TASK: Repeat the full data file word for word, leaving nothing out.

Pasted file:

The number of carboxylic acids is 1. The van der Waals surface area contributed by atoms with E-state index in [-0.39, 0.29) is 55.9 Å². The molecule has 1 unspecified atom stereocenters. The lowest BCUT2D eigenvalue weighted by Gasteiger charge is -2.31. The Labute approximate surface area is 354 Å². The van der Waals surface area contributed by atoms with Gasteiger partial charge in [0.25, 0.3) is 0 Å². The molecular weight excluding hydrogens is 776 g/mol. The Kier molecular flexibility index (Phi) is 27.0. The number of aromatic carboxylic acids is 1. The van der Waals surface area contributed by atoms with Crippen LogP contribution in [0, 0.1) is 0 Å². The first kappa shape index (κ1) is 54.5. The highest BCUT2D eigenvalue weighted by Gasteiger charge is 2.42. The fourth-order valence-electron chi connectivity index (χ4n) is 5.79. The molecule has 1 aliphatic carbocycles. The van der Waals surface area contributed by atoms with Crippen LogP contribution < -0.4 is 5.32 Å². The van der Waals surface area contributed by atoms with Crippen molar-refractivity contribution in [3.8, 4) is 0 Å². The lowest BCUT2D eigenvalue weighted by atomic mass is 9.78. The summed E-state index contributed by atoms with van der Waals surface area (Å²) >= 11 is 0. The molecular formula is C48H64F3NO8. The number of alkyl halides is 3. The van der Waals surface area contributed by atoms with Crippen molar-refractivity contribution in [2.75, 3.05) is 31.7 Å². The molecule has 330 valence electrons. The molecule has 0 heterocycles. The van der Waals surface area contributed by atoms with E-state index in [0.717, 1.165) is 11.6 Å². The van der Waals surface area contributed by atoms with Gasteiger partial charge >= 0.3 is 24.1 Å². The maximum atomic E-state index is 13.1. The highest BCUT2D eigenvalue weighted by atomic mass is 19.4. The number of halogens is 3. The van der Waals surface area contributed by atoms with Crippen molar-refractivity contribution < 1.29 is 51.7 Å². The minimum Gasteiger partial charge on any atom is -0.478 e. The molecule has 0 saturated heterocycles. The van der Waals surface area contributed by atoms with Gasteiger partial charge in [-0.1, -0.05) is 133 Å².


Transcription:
The number of carboxylic acids is 1. The van der Waals surface area contributed by atoms with E-state index in [-0.39, 0.29) is 55.9 Å². The molecule has 1 unspecified atom stereocenters. The lowest BCUT2D eigenvalue weighted by Gasteiger charge is -2.31. The Labute approximate surface area is 354 Å². The van der Waals surface area contributed by atoms with Gasteiger partial charge in [0.25, 0.3) is 0 Å². The molecular weight excluding hydrogens is 776 g/mol. The Kier molecular flexibility index (Phi) is 27.0. The number of aromatic carboxylic acids is 1. The van der Waals surface area contributed by atoms with Crippen LogP contribution in [0, 0.1) is 0 Å². The first kappa shape index (κ1) is 54.5. The highest BCUT2D eigenvalue weighted by Gasteiger charge is 2.42. The fourth-order valence-electron chi connectivity index (χ4n) is 5.79. The molecule has 1 aliphatic carbocycles. The van der Waals surface area contributed by atoms with Crippen LogP contribution < -0.4 is 5.32 Å². The van der Waals surface area contributed by atoms with Crippen molar-refractivity contribution in [3.8, 4) is 0 Å². The lowest BCUT2D eigenvalue weighted by atomic mass is 9.78. The summed E-state index contributed by atoms with van der Waals surface area (Å²) >= 11 is 0. The molecular formula is C48H64F3NO8. The number of alkyl halides is 3. The van der Waals surface area contributed by atoms with Crippen molar-refractivity contribution in [2.75, 3.05) is 31.7 Å². The molecule has 330 valence electrons. The molecule has 0 heterocycles. The van der Waals surface area contributed by atoms with E-state index in [0.717, 1.165) is 11.6 Å². The van der Waals surface area contributed by atoms with Gasteiger partial charge >= 0.3 is 24.1 Å². The maximum atomic E-state index is 13.1. The highest BCUT2D eigenvalue weighted by atomic mass is 19.4. The number of halogens is 3. The van der Waals surface area contributed by atoms with Crippen molar-refractivity contribution < 1.29 is 51.7 Å². The minimum Gasteiger partial charge on any atom is -0.478 e. The molecule has 0 saturated heterocycles. The van der Waals surface area contributed by atoms with Gasteiger partial charge in [-0.1, -0.05) is 133 Å².